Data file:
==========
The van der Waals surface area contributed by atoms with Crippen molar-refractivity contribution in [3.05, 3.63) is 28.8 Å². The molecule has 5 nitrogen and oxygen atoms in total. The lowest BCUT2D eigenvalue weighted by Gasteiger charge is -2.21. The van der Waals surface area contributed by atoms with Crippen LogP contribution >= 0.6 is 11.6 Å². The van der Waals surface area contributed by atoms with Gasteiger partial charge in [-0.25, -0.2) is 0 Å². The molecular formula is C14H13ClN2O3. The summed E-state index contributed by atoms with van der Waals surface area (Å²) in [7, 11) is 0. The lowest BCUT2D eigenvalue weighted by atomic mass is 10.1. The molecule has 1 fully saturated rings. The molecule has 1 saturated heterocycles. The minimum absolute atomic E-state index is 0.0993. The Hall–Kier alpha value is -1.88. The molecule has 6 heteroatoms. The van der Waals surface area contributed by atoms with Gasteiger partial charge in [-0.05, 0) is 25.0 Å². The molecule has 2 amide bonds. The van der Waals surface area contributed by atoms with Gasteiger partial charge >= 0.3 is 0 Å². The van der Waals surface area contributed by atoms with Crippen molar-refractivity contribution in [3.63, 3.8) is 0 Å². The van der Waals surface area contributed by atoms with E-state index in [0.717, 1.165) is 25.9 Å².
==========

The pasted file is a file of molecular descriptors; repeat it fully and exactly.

The van der Waals surface area contributed by atoms with Crippen molar-refractivity contribution in [3.05, 3.63) is 28.8 Å². The molecule has 5 nitrogen and oxygen atoms in total. The lowest BCUT2D eigenvalue weighted by Gasteiger charge is -2.21. The van der Waals surface area contributed by atoms with Crippen LogP contribution >= 0.6 is 11.6 Å². The van der Waals surface area contributed by atoms with Gasteiger partial charge in [-0.25, -0.2) is 0 Å². The molecular formula is C14H13ClN2O3. The summed E-state index contributed by atoms with van der Waals surface area (Å²) in [7, 11) is 0. The lowest BCUT2D eigenvalue weighted by atomic mass is 10.1. The molecule has 1 fully saturated rings. The molecule has 1 saturated heterocycles. The minimum absolute atomic E-state index is 0.0993. The Hall–Kier alpha value is -1.88. The molecule has 6 heteroatoms. The van der Waals surface area contributed by atoms with Gasteiger partial charge in [-0.05, 0) is 25.0 Å². The molecule has 2 amide bonds. The van der Waals surface area contributed by atoms with Gasteiger partial charge >= 0.3 is 0 Å². The van der Waals surface area contributed by atoms with Crippen molar-refractivity contribution in [3.63, 3.8) is 0 Å². The van der Waals surface area contributed by atoms with E-state index in [0.717, 1.165) is 25.9 Å².